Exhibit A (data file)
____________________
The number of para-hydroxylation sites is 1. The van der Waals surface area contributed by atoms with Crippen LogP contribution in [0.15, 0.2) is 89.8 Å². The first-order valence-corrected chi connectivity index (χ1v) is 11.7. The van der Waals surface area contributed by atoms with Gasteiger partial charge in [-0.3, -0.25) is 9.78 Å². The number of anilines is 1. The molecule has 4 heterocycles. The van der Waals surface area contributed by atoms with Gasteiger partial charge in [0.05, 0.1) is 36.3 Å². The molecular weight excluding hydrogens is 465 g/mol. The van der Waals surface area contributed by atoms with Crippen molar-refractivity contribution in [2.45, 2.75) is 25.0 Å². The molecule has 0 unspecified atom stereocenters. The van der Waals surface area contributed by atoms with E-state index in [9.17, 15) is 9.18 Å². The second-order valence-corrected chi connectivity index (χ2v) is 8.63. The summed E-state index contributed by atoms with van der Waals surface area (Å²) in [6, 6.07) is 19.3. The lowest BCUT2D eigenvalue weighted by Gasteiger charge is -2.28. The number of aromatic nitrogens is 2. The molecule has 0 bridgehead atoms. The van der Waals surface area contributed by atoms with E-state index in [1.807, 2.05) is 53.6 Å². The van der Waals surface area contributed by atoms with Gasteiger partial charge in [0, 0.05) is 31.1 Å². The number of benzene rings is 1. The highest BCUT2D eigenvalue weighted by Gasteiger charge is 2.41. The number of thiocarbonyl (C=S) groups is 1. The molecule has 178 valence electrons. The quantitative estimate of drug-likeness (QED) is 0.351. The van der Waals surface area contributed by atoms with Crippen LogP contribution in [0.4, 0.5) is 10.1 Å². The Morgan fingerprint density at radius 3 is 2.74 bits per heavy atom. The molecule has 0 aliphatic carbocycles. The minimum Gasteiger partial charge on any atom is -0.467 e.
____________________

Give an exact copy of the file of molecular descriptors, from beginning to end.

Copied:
The number of para-hydroxylation sites is 1. The van der Waals surface area contributed by atoms with Crippen LogP contribution in [0.15, 0.2) is 89.8 Å². The first-order valence-corrected chi connectivity index (χ1v) is 11.7. The van der Waals surface area contributed by atoms with Gasteiger partial charge in [-0.3, -0.25) is 9.78 Å². The number of anilines is 1. The molecule has 4 heterocycles. The van der Waals surface area contributed by atoms with Gasteiger partial charge in [0.05, 0.1) is 36.3 Å². The molecular weight excluding hydrogens is 465 g/mol. The van der Waals surface area contributed by atoms with Crippen molar-refractivity contribution in [2.45, 2.75) is 25.0 Å². The molecule has 0 unspecified atom stereocenters. The van der Waals surface area contributed by atoms with E-state index in [9.17, 15) is 9.18 Å². The second-order valence-corrected chi connectivity index (χ2v) is 8.63. The summed E-state index contributed by atoms with van der Waals surface area (Å²) in [6, 6.07) is 19.3. The lowest BCUT2D eigenvalue weighted by Gasteiger charge is -2.28. The number of aromatic nitrogens is 2. The molecule has 0 bridgehead atoms. The van der Waals surface area contributed by atoms with E-state index in [1.807, 2.05) is 53.6 Å². The van der Waals surface area contributed by atoms with Gasteiger partial charge in [0, 0.05) is 31.1 Å². The number of benzene rings is 1. The highest BCUT2D eigenvalue weighted by Gasteiger charge is 2.41. The number of thiocarbonyl (C=S) groups is 1. The molecule has 178 valence electrons. The quantitative estimate of drug-likeness (QED) is 0.351. The van der Waals surface area contributed by atoms with Crippen LogP contribution in [0.4, 0.5) is 10.1 Å². The Morgan fingerprint density at radius 3 is 2.74 bits per heavy atom. The molecule has 0 aliphatic carbocycles. The minimum Gasteiger partial charge on any atom is -0.467 e.